“My heart ached for weeks”: Osher Günsberg on losing a bass guitar and buying glasses | Australian way of life

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YesYou may know Osher Günsberg as the host of The Bachelor franchise, but this weekend he’ll be back on screen with a very different schedule. Osher Günsberg: A Matter of Life and Death, premiering at 8:30 p.m. Sunday on SBS, explores the suicide crisis in Australia. It is a subject of personal importance to the television personality.

Günsberg experienced his own battle with anxiety, depression and suicidal ideation, which he will reflect on in this feature documentary. Outside of television, Günsberg has also devoted himself to mental health issues, serving on the board of the charity Sane Australia and hosting the Better Than Yesterday podcast, a weekly conversation that aims to uplift listeners.

Being in front of the camera is part of his job, but in his spare time Günsberg likes to go behind the lens. He is an avid photographer and considers a vintage camera to be his most precious possession. Here he tells us the story of this discovery of the “Holy Grail” and talks about two other important goods.

What I would save from my house in a fire

In the mid-2000s, I came across a rare find: the Hasselblad Xpan with a 30mm lens. This is one of the real “Holy Grail” cameras; it was the first camera to give the 16: 9 aspect ratio on ordinary 35mm film. In these times when incredible digital photography is at hand on our phones, it’s easy to forget that a large area of ​​film was required to achieve a panoramic image before the images were stitched together by AI.

This camera has been with me all over the world and vice versa. This is the most remarkable travel camera you can own, in my opinion. The film format gives every frame that true cinematic quality, allowing you to capture all the action and excitement of a moment better than any other camera.

Osher holding his “Holy Grail” camera – a Hasselblad Xpan. Photography: Osher Günsberg

When you look through the viewfinder you are forced to compose an image in a way that would make you imagine you are Kubrick or Kurosawa. While you might not get that incredible visual storytelling from these masters, it’s hard to take a bad frame with this.

My most useful item

My glasses. In my mid-thirties, I noticed [my vision changing]. After a while of living in denial – increasing the font size on my devices to a point that looked like the automatic prompts I use in a TV studio – I had to come to terms with my new reality. When it came to shopping for groceries and stuff, in order to read labels to verify they were vegan, I was going to need magnification attached to my face.

I initially stumbled into the den of mall eyewear franchises before digging a little deeper and discovering the whole thing is pretty close to a racket, with almost every frame set made by the same company.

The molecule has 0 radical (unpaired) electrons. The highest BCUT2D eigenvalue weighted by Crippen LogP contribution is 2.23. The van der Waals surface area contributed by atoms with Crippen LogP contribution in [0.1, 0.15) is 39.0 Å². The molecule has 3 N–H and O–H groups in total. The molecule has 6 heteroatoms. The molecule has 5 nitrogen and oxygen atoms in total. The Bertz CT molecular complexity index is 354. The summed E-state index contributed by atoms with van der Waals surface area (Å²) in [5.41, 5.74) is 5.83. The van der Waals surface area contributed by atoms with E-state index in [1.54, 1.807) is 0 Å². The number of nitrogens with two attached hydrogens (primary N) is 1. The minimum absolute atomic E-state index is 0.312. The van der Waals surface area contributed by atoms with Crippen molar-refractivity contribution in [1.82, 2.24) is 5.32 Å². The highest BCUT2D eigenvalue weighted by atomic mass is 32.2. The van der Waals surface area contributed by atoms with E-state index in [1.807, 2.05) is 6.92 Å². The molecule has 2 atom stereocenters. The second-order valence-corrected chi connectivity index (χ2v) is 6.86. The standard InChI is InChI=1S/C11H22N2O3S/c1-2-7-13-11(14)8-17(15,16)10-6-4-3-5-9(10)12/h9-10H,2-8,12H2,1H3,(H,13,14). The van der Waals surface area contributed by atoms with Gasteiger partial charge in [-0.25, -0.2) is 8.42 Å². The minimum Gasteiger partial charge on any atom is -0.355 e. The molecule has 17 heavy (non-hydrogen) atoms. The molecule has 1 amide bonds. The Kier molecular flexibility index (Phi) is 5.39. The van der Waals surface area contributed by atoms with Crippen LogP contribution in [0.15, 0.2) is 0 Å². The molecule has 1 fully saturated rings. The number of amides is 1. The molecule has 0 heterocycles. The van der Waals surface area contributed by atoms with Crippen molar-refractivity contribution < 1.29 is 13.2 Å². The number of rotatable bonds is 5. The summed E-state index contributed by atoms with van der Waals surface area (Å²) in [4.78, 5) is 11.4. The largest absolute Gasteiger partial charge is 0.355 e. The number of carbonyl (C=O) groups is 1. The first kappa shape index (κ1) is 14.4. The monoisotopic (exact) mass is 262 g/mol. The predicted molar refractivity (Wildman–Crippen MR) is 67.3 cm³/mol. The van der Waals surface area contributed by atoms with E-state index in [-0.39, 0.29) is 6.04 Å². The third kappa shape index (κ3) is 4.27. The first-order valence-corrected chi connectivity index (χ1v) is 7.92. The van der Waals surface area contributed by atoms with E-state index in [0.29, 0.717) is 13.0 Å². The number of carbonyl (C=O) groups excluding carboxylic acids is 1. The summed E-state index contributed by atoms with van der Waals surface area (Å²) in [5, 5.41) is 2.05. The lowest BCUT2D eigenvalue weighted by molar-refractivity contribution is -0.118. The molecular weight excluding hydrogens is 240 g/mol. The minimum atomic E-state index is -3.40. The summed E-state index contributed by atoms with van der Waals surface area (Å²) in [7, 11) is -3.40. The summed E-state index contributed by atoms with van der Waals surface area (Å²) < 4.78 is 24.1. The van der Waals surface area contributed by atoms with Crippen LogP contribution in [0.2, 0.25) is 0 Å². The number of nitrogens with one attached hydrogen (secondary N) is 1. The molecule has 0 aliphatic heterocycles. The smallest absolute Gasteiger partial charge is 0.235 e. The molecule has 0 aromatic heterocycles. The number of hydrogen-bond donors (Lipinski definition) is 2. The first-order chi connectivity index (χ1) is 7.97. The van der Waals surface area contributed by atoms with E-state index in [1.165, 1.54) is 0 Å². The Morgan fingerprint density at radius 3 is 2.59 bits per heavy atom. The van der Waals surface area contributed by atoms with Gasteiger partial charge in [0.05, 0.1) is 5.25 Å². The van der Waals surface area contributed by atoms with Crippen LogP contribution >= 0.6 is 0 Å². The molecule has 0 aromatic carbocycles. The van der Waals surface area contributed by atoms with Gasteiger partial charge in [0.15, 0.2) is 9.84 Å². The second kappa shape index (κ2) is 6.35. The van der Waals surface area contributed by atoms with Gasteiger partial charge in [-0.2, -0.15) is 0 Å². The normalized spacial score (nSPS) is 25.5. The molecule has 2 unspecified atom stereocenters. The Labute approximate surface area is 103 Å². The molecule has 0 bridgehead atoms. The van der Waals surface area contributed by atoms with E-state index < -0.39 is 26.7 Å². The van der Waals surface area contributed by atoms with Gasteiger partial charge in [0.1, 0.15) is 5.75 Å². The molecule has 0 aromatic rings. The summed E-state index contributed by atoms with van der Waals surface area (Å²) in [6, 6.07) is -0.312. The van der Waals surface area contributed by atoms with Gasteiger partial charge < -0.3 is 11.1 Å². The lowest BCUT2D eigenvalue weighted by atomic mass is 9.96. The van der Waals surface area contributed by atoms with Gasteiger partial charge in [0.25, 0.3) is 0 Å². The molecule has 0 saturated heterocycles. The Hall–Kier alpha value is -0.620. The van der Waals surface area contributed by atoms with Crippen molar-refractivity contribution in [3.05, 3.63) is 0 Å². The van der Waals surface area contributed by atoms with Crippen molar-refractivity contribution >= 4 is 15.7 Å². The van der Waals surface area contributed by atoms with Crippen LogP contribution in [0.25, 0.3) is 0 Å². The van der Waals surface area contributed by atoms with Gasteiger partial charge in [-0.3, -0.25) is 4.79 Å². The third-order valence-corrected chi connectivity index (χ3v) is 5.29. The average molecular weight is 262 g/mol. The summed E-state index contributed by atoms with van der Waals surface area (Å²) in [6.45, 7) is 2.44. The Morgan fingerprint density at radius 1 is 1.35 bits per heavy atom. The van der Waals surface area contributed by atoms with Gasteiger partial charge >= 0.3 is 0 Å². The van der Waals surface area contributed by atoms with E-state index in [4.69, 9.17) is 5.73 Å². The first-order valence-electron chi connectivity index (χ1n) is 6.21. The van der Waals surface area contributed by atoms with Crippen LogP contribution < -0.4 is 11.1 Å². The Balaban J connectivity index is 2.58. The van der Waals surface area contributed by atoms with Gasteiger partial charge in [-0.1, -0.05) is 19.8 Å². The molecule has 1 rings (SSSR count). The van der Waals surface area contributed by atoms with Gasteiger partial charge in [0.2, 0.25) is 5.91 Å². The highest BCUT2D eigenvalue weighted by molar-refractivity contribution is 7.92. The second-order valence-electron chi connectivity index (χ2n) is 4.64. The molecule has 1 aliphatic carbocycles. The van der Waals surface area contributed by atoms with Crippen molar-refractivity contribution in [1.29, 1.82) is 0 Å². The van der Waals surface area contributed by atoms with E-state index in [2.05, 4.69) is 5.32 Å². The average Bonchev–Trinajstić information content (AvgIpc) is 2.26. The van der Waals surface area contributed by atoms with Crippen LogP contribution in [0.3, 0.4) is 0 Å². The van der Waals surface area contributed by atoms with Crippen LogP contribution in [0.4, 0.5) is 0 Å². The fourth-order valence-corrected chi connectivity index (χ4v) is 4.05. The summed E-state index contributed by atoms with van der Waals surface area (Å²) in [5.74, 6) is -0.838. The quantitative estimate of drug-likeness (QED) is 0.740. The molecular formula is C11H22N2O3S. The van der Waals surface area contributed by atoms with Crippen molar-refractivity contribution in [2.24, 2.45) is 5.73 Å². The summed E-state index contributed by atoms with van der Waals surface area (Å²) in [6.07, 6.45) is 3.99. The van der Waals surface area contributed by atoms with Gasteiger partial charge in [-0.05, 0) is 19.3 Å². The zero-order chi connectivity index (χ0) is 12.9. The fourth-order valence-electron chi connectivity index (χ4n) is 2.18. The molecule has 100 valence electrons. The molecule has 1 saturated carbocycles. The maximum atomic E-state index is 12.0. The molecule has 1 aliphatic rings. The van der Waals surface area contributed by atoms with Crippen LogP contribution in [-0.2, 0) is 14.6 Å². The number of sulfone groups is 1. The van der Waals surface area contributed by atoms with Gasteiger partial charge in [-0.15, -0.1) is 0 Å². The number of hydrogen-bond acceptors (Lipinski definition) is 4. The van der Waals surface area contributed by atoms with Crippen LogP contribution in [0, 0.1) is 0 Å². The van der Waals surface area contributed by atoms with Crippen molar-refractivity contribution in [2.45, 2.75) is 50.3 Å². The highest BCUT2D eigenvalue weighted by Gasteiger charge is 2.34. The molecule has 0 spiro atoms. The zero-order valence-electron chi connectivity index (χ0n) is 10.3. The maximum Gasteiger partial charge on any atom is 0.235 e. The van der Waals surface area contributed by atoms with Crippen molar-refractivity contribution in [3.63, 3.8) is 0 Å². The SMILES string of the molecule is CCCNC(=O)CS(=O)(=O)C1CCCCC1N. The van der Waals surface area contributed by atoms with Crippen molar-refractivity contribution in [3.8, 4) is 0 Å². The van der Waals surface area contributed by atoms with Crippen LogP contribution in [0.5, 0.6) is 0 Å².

A buddy of mine got his health insurance billed $ 800 for a bunch of readers – that’s just fucking the fuck up. So I found a company called Dresden here in Australia that makes frames and lenses. In fact, the glasses I wear are made in Sydney from recycled beer keg caps, milk bottle lids and the like. I know I’m in the Guardian, but this level of virtue signaling even makes me sick. Sorry.

The article I most regret losing

A 1973 Maton JB4 fretless bass guitar. In the early 90s I worked as a roadie five nights a week, went to music school during the day and saved every dollar to buy this amazing instrument, which was great. out of my price range as a hungry student musician.

Do you know that feeling when you test a pen at the newsagent and your hand writes better because of the weight and feel of the pen in your hand? Multiply that by about a million and that’s the effect a beautiful instrument can have on your playing.

Sure, your fingers should do the right thing, but some instruments are great when you hold them and transform your abilities just by being there. It just cried in grief when you played it.

The guitar was stolen from a loading dock after a concert at the now demolished Woolloongabba Hotel in 1994. I felt sick to my stomach for weeks after it disappeared. I mourned the loss of this instrument as I mourned the loss of a loved one. I know it’s somewhere out there – the serial number was S93 if you’re wondering – and I’ve read stories of people reunited with stolen guitars years later. So I am sure that one day I will play this beautiful weeping wood again.

In Australia, support is available from Beyond Blue on 1300 22 4636, Lifeline on 13 11 14 and from MensLine on 1300 789 978. In the UK, the Mind charity is available on 0300 123 3393 and Childline at 0800 1111. In the United States, Mental Health America is available at 800-273-8255


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